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Hi, my name is Rodney from the Tampa Bay National Weather Service office.
Today we will cover hurricanes and flooding, the next topic for severe weather awareness
week 2014. Let's get started. Hurricanes pose the greatest threat to life
and property. The reason for this is because there are multiple hazards associated with
hurricanes that can occur simultaneously. Today we're going to talk about those hazards
and some safety precautions you can take. Tropical cyclones are ranked based off their
wind speeds. They range from a Tropical Depression to a Major Hurricane. A tropical cyclone receives
a name when the wind speeds reach tropical storm strength between 39 and 73 miles per
hour. Once a storm reaches hurricane strength, it is classified based on the wind speed using
the Saffir-Simpson hurricane scale which ranges from 1 to 5. A Category 1 hurricane, with
winds greater than 74 mph, will result in minor to moderate damage while a Category
5 Major hurricane, with winds greater than 111 mph, will result in catastrophic damage.
An average of 17 named storms form each year, with 3 of those hurricanes making landfall
along the U.S. coastline. Listed here are some of the hazards. Take
note that these hazards most often occur simultaneously. Storm surge is simply water that is pushed
toward the shore by the force of the winds swirling around the storm. This advancing
surge combines with the normal tides to create the hurricane storm tide. Complete destruction
can occur for any structures along the coastline as seen in the image on this slide.
Hurricanes and tropical storms can also produce tornadoes. These tornadoes most often occur
in thunderstorms embedded in rain bands well away from the center of the hurricane; however,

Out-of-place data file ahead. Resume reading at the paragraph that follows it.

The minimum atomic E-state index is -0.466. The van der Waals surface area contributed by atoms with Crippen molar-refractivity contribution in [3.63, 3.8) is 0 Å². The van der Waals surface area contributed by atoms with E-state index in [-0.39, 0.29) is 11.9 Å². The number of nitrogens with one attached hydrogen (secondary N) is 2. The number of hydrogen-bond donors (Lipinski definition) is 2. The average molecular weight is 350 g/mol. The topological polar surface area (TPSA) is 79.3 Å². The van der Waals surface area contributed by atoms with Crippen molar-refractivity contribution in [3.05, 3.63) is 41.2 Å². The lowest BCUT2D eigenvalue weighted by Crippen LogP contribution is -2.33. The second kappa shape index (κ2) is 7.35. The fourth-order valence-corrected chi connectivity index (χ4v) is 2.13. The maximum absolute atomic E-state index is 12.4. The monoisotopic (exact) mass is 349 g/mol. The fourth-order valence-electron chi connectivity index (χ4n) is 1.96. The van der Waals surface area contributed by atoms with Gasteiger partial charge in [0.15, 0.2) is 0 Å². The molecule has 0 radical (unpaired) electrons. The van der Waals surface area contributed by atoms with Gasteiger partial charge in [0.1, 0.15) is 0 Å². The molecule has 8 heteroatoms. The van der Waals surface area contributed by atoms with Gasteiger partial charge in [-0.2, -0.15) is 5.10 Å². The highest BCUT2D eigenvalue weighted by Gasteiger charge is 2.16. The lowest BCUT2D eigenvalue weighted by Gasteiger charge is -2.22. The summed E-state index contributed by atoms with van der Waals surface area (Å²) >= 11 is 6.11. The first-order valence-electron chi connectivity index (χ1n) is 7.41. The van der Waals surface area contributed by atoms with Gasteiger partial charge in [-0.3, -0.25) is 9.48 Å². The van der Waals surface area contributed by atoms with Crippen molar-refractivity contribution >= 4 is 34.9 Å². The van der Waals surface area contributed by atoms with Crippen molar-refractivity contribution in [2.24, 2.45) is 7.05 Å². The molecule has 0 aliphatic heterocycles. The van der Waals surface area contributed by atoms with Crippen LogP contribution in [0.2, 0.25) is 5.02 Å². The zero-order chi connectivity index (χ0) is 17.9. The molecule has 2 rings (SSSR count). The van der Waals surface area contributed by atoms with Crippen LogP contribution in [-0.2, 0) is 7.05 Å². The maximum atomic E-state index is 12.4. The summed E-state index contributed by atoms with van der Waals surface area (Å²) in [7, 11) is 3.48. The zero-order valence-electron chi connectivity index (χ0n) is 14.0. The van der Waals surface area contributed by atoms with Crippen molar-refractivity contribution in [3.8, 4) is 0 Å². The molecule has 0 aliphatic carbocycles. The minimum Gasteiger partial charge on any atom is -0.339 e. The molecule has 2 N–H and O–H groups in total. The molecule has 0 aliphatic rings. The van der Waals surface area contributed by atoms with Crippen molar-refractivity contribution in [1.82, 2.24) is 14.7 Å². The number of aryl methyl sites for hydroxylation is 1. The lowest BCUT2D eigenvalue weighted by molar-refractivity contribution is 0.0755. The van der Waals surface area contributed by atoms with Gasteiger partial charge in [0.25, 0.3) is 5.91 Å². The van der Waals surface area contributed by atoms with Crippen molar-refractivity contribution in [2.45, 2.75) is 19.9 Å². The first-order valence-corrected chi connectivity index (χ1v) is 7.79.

they can also occur near the eyewall. Usually, tornadoes produced by tropical cyclones are
relatively weak and short-lived, but they still pose a significant threat.
As we see can from this chart. Freshwater flooding is by far the leading cause of tropical
cyclone death. Just in New Orleans, over 500 of the nearly 800 deaths from Hurricane Katrina
were contributed to flooding. Here are some safety tips you should follow.
You should be aware if you live in an evacuation zone and how vulnerable your home is to the
hazards of a hurricane. Always have a plan ahead of time. Check your emergency supply
kit at the beginning of hurricane season on June 1st ensuring you have all the supplies
listed on the slide. Make sure to monitor the tropics during hurricane
season at least a couple times a week. If a storm threatens your area, a NOAA weather
radio is an excellent source for real time weather and warnings. Always follow the advise
of authorities and evacuate if ordered. And finally execute your family plan.
Here are some safety guidelines to follow after the storm has passed. Never re-enter
an area until the authorities declare it safe. Avoid flooded roads and swiftly moving waters.
Be careful of downed power lines and always wear proper footwear.
And finally, we all know that hurricanes are a part of life living in Florida. But with
proper knowledge and planning ahead of time, you can stay safe. Always plan ahead and check
the local forecast from weather.gov/tampa and for the latest tropical advisory, check
hurricanes.gov. Here is a list of websites that you can check
for more information on hurricane safety. This concludes the training on hurricanes
and flooding. The next awareness topic we will cover is tornadoes and thunderstorms.